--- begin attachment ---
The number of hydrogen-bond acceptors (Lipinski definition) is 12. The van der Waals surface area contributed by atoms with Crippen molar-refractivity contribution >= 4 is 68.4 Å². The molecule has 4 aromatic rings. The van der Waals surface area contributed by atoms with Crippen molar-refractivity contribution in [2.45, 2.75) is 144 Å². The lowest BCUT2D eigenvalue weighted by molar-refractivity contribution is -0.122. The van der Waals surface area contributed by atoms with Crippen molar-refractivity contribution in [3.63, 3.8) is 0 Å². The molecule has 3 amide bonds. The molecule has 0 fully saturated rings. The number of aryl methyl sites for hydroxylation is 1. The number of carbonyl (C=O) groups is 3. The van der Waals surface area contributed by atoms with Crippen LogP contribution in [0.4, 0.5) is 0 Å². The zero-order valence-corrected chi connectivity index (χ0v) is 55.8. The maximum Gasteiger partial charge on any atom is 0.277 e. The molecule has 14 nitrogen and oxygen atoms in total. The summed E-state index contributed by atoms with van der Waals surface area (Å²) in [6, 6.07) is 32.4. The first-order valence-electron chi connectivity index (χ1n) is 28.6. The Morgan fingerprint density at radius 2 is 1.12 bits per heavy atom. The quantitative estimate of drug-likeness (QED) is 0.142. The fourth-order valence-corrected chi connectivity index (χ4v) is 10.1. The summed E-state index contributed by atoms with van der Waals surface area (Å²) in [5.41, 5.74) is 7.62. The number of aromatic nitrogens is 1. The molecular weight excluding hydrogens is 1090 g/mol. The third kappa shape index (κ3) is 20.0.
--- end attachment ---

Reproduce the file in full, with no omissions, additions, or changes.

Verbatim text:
The number of hydrogen-bond acceptors (Lipinski definition) is 12. The van der Waals surface area contributed by atoms with Crippen molar-refractivity contribution >= 4 is 68.4 Å². The molecule has 4 aromatic rings. The van der Waals surface area contributed by atoms with Crippen molar-refractivity contribution in [2.45, 2.75) is 144 Å². The lowest BCUT2D eigenvalue weighted by molar-refractivity contribution is -0.122. The van der Waals surface area contributed by atoms with Crippen molar-refractivity contribution in [3.63, 3.8) is 0 Å². The molecule has 3 amide bonds. The molecule has 0 fully saturated rings. The number of aryl methyl sites for hydroxylation is 1. The number of carbonyl (C=O) groups is 3. The van der Waals surface area contributed by atoms with Crippen LogP contribution in [0.4, 0.5) is 0 Å². The zero-order valence-corrected chi connectivity index (χ0v) is 55.8. The maximum Gasteiger partial charge on any atom is 0.277 e. The molecule has 14 nitrogen and oxygen atoms in total. The summed E-state index contributed by atoms with van der Waals surface area (Å²) in [6, 6.07) is 32.4. The first-order valence-electron chi connectivity index (χ1n) is 28.6. The Morgan fingerprint density at radius 2 is 1.12 bits per heavy atom. The quantitative estimate of drug-likeness (QED) is 0.142. The fourth-order valence-corrected chi connectivity index (χ4v) is 10.1. The summed E-state index contributed by atoms with van der Waals surface area (Å²) in [5.41, 5.74) is 7.62. The number of aromatic nitrogens is 1. The molecular weight excluding hydrogens is 1090 g/mol. The third kappa shape index (κ3) is 20.0.